Arctic Monkeys “The Car” Album Review

Arctic Monkeys The Car Album Review

Jei Jandura, Features Editor

Arctic Monkeys released their seventh studio album titled “The Car” on Oct. 21, and it is better than I ever could have hoped. The British alternative band has made a name for themselves over their past two decades by working to ensure that no two albums feel the same, and “The Car” has accomplished this brilliantly.

Coming off the heels of their sixth studio album, 2018’s “Tranquility Base Hotel and Casino,” which received mixed reviews from both critics and fans due to its jazzier and slower feel that felt incredibly anti-Arctic-Monkeys, the band is trying to take a step away from their garage rock roots that were present on albums like 2006’s “Whatever People Say I Am That’s What I’m Not” and 2007’s “Favorite Worst Nightmare.” They achieved this with an album full of orchestral melodies and, on tracks like “Jet Skis On The Moat,” they feature a guitar that sounds like it’s straight out of the ‘70s.

The album opens with the lead single “There’d Better Be A Mirrorball,” a jazzy-strings-heavy song that has a much more down-to-earth feel than their previous album. The song and the album as a whole focus on the idea of a failing relationship and this is demonstrated wonderfully in this track with lines like “for the moment you look them in the eyes and say, ‘Baby it’s been nice.’” Throughout the song, the narrator realizes that he is just another pawn in his dates game and that eventually his heart will be broken and they will part ways. The song’s slow tempo and minor signature help the listener go through the narrator’s experience of being used.

One of the biggest standout songs is “Body Paint,” the second single for the album. The song shows the narrator going through the process of discovering that his partner has been cheating on him: “for a master of deception and subterfuge, you’ve made yourself quite the bed to lie in.” While the song starts incredibly piano-heavy with a steady drum beat it keeps building up through the song with strings joining, followed by an acoustic guitar, and then finally all colliding into an electric guitar-heavy refrain where lead singer Alex Turner sings about how the cheater can’t hide what she has done. Turner’s vocals alone are impressive, but drummer Matt Helders provides backing vocals that really tie the whole song together.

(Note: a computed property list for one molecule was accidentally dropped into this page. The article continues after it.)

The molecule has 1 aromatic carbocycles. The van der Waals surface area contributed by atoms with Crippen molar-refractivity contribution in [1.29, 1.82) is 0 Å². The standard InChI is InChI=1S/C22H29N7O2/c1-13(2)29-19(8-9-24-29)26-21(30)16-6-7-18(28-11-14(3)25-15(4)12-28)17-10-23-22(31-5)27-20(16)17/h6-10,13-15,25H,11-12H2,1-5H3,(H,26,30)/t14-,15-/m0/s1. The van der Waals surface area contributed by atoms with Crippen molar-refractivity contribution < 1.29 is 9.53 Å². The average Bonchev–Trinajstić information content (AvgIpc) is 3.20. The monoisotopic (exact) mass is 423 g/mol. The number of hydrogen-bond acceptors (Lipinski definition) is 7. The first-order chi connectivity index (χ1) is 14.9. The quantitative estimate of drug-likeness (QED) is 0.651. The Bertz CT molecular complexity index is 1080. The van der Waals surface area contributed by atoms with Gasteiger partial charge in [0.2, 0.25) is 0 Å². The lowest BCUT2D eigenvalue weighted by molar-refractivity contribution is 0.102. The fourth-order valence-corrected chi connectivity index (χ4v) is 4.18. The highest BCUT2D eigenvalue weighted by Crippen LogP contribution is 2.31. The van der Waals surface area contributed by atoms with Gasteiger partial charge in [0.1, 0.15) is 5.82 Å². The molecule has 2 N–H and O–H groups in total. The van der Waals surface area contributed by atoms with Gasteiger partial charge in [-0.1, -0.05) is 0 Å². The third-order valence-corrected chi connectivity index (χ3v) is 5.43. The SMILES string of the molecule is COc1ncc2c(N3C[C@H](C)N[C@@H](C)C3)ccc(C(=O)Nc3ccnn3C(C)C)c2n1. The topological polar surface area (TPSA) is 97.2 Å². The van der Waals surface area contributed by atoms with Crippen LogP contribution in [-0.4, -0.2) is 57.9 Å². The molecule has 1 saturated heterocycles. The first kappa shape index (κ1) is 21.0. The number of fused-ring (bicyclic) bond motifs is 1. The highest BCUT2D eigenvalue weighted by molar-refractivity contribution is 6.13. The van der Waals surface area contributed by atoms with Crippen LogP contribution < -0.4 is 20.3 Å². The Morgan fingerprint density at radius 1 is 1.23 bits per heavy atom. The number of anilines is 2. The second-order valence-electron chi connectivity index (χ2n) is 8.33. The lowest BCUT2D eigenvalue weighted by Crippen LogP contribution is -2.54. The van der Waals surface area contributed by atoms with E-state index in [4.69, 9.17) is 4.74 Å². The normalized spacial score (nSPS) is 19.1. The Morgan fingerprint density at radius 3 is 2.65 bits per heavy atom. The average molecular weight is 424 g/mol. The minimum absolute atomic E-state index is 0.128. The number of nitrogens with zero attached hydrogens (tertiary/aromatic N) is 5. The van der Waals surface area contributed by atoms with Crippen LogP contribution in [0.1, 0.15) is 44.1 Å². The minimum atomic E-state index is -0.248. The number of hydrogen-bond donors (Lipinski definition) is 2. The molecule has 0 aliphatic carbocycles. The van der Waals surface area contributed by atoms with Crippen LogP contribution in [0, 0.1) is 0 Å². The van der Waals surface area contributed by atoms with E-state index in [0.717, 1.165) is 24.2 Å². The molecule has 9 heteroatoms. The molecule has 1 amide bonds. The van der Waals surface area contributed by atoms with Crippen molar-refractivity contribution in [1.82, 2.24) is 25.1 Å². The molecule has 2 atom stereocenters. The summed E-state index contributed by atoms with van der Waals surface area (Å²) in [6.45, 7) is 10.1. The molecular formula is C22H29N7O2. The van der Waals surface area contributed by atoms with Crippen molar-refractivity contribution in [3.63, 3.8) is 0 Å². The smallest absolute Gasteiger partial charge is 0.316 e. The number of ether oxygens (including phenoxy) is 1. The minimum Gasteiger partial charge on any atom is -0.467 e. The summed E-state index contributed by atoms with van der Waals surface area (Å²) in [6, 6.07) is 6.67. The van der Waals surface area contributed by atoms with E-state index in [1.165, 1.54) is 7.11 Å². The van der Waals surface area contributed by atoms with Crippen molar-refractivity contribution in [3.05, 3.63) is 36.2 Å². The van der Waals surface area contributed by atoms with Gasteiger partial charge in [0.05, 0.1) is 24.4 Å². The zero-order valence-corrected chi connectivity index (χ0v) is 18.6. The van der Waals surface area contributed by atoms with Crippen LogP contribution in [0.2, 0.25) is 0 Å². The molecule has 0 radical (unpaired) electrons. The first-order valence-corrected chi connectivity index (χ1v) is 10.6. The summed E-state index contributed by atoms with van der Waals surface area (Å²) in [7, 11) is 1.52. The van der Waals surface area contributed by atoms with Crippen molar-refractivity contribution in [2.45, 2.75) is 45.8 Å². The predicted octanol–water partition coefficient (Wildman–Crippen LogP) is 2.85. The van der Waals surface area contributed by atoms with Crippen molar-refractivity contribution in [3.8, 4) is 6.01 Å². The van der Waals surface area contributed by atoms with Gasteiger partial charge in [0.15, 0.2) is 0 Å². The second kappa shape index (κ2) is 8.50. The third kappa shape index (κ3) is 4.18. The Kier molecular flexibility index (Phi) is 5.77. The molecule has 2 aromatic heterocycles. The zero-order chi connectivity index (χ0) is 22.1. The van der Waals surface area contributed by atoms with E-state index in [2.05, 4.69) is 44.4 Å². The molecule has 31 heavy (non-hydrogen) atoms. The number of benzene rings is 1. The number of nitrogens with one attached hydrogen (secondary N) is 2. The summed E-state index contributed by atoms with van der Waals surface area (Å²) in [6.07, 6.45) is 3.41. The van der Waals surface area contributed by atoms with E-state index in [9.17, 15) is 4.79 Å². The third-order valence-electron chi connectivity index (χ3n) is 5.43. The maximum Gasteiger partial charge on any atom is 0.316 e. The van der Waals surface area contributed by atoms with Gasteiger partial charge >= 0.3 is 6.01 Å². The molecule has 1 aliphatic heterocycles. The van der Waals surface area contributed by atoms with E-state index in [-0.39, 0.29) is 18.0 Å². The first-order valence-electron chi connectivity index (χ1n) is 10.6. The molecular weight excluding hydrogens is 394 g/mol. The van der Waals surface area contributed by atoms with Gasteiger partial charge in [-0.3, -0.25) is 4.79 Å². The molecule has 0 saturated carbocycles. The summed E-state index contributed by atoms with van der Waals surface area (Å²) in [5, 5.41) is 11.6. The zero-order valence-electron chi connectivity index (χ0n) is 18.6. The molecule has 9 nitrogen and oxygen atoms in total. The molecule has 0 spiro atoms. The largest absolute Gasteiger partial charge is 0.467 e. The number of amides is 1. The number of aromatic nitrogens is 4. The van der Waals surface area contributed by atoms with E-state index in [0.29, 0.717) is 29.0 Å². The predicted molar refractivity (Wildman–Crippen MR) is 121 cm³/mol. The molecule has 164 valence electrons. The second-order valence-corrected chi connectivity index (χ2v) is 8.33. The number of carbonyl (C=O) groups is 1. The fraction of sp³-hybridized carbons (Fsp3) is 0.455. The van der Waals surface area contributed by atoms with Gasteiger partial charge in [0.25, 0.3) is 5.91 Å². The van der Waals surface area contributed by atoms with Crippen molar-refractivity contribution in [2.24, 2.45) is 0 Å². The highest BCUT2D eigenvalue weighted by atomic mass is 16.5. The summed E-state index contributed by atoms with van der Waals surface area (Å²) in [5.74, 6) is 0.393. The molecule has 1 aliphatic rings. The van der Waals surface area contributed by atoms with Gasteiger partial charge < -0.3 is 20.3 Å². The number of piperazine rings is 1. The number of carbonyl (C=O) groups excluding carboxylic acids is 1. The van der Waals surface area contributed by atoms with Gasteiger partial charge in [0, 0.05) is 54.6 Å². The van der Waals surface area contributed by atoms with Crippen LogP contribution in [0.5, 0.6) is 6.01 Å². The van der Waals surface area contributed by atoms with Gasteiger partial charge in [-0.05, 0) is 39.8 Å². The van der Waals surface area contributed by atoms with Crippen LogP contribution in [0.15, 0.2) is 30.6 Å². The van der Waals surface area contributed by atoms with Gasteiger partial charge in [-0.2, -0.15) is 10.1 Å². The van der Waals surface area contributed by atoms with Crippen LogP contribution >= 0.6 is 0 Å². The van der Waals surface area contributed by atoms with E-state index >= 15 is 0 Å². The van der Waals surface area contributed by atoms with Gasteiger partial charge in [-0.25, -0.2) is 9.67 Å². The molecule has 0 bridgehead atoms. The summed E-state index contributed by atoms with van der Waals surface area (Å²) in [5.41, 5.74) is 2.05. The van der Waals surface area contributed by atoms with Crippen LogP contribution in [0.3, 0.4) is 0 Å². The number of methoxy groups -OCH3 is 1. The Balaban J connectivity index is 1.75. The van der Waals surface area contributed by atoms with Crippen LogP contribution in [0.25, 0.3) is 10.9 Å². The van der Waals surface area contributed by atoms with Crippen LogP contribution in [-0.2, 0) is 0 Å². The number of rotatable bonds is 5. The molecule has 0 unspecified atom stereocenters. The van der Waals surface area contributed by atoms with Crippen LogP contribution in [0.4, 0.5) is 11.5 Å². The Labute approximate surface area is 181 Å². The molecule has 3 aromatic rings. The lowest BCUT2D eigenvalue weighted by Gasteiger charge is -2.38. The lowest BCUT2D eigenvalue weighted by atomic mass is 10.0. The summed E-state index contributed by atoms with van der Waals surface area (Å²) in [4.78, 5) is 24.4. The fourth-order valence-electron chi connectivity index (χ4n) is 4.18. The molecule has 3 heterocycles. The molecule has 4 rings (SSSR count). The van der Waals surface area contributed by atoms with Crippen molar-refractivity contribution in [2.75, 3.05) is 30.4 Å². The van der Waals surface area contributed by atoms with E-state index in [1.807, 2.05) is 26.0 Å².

One of the songs that I feel demonstrates some of the best musical ability from the band is “Mr Schwartz,” the penultimate track on the album. The song builds up as each member of the band is given their chance to shine. Helders provides a catchy drum beat that pulls the song along, guitarist Jamie Cook (who has so many brilliant moments on this album) plays a beautiful acoustic guitar part that reminds me of rock and roll songs from the ‘80s, bassist Nick O’Malley is finally heard on this track where he echos the guitar in a more menacing, driving way, and Turner provides one of his best vocal performances and plays one of the better piano parts in the album. While the orchestra is still there sounding absolutely gorgeous, this track finally gives the chance for every member of the band to shine in a very old-Arctic-Monkeys way.

As the album goes on, it is fair to say that no two songs sound the same, with some being complete opposites. While some may see that as a negative, by believing that the differences keep the tone from being consistent, I’d have to disagree. A heavy song like “Sculptures of Anything Goes” which has a deep drone that goes through the song is followed by “Jet Skies On The Moat” which has a funky guitar and heavy piano. While the styles are different, the lyrics convey the same story of a failing relationship and the narrator coming to terms with it. If anything, the differences actually make it so we can really feel all the different emotions the narrator is going through. 

The album does have some issues though. O’Malley was absolutely underused in my book. He is a brilliant bassist and on songs like “Body Paint” and “Mr Schwartz” you can really hear his skill come through but unfortunately, those are really the only two songs where he is very present throughout. The big break in “Body Paint” also stands out as one of the greatest points in the album, and I wish that they did more stuff like that: taking a tune that is beautiful and orchestral and turning it into something heavy. Maybe my want for more bass and heavier breaks is purely out of my want for a rock, or even pop song, from one of their past albums, but it just feels like some songs could have been improved with either a more present bass line or a heavy break. 

Overall I think this album absolutely deserves an 8/10. In my mind, there are definitely Arctic Monkeys albums that are better in terms of musicality (which could very well be my preference for rock music showing) but in terms of lyrics, this album is unmatched. It did a really good job at taking the vibe of “Tranquility Base Hotel and Casino” and evolving it to make it more lyrically thought-provoking and down-to-Earth. While I don’t think it is the best album the band has ever released (2009’s “Humbug” wins that title), I do think that this album stands as an exciting look into where this band is going.